Survey: No major risk in day-and-date
February 6, 2012
The firm sought to ascertain views on how would releasing movies earlier in the home impact movie spending and piracy; whether people are all inherently movie thieves, or would a wider array of legal offerings increase consumer spending, by asking: “If new movies released in the theater were offered simultaneously to you in your home via cable/satellite video-on-demand or via internet video-on-demand (e.g., iTunes/Amazon) for $20-$25 per movie, would it ‘increase’ / ‘decrease’ / ‘have no impact’ on your household’s movie expenditures and movie industry piracy.”
According to BTIG, key takeaways from the survey included:
- Offering movies in-home, day-and-date with their theatrical release would be neutral to positive for annual spending on movies, with 93 per cent of respondents indicating that their spending would be the same, if not higher (28 per cent said higher, 65 per cent no change).
- Furthermore, analysing the “decrease in movie spending group,” illustrates that they would actually end up spending less on concessions and parking, not the actual movie tickets – respondents did not know (which is understandable) that there is a difference between who gets what from spending on the movies themselves vs. concessions/parking.
- In terms of the impact on piracy, 60 per cent of respondents indicated it would have no impact on piracy or decrease it (40 per cent no impact, 20 per cent decrease). While the piracy increase group was twice as large as the decrease piracy group, BTIG believes the risk is mitigated by the fact that the increased spending on movie group was four times larger than the decrease spending group. There was clear consensus among respondents that piracy was already rampant, with nobody indicating they would actually turn to piracy themselves.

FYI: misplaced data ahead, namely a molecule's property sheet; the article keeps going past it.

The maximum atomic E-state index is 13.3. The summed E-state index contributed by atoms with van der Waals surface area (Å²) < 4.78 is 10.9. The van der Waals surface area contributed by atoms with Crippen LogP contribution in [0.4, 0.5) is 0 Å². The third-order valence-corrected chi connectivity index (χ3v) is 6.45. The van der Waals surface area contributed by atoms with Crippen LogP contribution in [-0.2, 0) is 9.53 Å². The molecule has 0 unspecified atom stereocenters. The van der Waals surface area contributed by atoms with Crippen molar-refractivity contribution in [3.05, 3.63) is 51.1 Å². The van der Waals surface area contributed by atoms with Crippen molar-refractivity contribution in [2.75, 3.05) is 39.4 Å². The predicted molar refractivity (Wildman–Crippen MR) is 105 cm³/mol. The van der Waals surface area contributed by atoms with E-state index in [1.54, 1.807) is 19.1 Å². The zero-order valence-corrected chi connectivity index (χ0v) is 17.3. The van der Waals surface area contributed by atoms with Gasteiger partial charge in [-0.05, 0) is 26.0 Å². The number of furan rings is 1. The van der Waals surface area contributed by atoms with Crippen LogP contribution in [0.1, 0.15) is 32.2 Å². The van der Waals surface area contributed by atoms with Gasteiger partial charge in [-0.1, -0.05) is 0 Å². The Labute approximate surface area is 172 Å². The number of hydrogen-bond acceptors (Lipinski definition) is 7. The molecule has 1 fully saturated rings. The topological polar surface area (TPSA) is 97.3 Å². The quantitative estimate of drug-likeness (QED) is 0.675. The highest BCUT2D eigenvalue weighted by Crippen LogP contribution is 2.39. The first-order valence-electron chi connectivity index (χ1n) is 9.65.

“While we expect a wide range of interpretations of our survey results/responses by media industry participants, we believe the data in aggregate does not show a major industry risk to collapsing the theatrical-to-home entertainment window,” blogged BTIG analyst Richard Greenfield. “There would be some uplift in consumer spending on movies with a greater share of that spending captured by movie studios vs. movie exhibitors, offset in part (at worst) by a rise in piracy. That being said, it is hard to image movie studios/content creators losing from giving consumers what they want vs. sticking to their legacy sequential release pattern (i.e. windowing).”